The painting depicts Saint Jerome, a Doctor of the Church in Roman Catholicism and a popular subject for painting, even for Caravaggio, who produced other paintings of Jerome in Meditation and engaged in writing. In this image, Jerome is reading intently, an outstretched arm resting with quill. It has been suggested that Jerome is depicted in the act of translating the Vulgate.
The painting is generally dated to 1605-1606, largely on the statements of 17th-century art historical biographer Gian Pietro Bellori, though Denis Mahon suggests 1602-1604. According to Bellori, Caravaggio produced the piece at the behest of Cardinal Scipione Borghese, who became a cardinal in 1605, but it is possible that Borghese acquired it later as it is not mentioned in a 1613 poem by Scipione Francucci that described the Borghese Caravaggio collection. Whether or not the dating is accurate, the work is believed to have originated from Caravaggio's late Roman period, which ended with the painter's exile to Malta in 1606.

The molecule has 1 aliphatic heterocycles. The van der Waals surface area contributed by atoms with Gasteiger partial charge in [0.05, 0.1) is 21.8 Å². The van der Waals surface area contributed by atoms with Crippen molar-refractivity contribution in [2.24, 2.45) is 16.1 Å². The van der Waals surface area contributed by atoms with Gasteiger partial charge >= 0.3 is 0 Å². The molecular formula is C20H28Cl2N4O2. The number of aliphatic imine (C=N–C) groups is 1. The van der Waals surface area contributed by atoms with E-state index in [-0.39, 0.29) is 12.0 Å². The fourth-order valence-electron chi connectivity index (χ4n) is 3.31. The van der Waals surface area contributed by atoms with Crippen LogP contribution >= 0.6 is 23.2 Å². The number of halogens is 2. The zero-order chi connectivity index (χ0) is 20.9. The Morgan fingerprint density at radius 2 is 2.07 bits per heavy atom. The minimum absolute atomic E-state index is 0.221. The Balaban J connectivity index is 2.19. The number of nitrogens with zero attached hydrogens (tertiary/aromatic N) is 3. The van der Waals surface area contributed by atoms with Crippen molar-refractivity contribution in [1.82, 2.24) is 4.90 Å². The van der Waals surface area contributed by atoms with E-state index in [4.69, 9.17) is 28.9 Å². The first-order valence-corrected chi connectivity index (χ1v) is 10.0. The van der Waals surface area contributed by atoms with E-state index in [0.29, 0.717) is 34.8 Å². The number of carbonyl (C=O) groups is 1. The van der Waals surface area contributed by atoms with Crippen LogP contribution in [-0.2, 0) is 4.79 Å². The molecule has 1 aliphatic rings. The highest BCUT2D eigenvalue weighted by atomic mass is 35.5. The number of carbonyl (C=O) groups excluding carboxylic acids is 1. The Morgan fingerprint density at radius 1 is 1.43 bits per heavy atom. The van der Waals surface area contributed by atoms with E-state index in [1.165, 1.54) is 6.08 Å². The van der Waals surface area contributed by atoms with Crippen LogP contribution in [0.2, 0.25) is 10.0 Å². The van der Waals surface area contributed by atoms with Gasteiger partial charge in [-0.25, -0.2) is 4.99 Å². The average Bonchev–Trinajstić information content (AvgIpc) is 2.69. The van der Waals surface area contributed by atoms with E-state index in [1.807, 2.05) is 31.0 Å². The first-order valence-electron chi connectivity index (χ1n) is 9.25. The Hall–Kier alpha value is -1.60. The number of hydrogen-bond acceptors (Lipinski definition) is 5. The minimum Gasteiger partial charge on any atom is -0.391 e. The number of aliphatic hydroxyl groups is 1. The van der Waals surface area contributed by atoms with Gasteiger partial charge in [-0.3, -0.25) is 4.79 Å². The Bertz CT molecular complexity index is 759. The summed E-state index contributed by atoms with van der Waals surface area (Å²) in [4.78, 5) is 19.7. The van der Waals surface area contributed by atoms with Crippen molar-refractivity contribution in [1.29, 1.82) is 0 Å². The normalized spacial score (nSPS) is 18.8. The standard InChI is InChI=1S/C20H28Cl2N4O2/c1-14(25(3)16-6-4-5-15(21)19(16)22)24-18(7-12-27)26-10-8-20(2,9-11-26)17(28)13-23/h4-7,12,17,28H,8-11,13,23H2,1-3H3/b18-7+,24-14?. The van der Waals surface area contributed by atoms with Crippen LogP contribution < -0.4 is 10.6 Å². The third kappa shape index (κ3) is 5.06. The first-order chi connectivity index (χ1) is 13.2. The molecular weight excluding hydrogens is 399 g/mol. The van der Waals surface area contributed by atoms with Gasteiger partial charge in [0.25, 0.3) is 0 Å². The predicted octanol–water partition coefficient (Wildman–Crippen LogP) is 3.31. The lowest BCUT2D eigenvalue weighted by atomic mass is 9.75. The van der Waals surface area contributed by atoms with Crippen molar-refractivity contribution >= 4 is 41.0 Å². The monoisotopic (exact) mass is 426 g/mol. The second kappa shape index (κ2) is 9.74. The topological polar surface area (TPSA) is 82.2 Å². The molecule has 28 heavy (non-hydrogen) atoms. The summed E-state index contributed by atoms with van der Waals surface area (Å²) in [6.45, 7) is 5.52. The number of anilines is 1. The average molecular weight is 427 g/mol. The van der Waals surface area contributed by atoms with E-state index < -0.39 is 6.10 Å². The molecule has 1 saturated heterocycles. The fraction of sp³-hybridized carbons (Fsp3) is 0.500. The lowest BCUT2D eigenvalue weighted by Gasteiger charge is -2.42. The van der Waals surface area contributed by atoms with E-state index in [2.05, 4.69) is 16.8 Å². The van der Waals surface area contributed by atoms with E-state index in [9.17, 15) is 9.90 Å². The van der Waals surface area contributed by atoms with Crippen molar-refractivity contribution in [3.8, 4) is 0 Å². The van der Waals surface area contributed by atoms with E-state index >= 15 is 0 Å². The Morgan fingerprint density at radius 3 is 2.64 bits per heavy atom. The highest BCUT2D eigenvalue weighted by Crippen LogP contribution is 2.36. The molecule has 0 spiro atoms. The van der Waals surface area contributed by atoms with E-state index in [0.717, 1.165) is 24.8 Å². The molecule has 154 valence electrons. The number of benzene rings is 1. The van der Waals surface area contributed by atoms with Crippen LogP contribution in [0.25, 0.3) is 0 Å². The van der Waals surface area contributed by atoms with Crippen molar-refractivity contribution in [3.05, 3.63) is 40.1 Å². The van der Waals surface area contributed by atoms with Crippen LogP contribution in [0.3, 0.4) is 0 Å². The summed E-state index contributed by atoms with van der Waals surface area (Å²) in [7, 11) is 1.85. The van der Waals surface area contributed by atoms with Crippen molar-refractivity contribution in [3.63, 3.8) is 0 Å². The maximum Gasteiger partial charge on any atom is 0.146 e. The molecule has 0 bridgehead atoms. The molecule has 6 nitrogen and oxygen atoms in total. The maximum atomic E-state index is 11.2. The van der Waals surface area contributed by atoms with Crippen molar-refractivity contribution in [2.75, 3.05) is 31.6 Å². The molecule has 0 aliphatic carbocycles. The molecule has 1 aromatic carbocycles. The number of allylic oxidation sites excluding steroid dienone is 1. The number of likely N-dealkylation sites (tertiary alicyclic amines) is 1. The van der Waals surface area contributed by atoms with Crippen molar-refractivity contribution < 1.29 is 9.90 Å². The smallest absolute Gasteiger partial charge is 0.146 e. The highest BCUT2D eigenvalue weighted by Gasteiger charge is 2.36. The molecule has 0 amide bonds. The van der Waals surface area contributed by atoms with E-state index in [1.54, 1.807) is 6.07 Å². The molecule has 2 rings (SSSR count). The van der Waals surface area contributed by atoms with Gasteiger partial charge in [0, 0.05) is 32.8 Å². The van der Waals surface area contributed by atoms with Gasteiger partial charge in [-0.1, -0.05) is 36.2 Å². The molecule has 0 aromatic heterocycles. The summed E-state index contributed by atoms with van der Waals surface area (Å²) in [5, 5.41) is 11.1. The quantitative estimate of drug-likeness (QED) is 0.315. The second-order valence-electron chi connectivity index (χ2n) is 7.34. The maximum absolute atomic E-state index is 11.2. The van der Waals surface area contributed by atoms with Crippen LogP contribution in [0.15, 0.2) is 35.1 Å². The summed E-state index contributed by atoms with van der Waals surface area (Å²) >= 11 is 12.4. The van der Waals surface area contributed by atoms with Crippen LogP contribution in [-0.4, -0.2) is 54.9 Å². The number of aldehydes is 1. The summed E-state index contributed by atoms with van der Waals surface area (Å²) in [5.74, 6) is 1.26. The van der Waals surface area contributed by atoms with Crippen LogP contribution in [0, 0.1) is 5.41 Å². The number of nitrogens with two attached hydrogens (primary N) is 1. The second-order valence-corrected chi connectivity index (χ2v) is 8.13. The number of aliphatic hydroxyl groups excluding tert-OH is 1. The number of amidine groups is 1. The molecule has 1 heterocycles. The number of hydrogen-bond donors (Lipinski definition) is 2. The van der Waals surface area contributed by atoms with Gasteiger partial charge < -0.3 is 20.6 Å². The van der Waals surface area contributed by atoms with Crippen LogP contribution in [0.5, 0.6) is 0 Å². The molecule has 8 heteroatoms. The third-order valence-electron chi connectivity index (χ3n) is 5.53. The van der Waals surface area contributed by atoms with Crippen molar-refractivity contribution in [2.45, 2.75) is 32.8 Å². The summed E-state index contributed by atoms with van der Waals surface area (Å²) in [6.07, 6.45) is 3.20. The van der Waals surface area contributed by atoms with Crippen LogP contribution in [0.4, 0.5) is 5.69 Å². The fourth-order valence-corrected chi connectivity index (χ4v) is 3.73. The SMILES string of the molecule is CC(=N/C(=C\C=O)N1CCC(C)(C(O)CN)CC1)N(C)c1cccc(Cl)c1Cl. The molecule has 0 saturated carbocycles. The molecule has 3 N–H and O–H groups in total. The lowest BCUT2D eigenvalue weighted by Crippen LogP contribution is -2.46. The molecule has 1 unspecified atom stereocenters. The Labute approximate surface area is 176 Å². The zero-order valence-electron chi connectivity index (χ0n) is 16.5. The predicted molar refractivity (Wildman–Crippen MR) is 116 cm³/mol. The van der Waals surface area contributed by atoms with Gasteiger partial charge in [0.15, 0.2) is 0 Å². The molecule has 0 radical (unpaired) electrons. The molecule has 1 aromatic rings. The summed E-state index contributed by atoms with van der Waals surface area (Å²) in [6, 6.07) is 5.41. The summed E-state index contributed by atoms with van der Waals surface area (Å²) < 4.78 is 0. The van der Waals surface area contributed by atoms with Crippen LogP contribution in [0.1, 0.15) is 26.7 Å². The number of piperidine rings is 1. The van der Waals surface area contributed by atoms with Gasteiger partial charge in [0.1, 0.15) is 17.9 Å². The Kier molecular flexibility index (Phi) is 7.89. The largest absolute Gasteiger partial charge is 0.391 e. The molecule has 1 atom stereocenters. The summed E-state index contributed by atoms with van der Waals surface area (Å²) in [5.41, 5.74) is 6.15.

That Saint Jerome Writing is the work of Caravaggio is sometimes brought into question, as it was attributed to Ribera in the Borghese inventories from 1700 until 1893.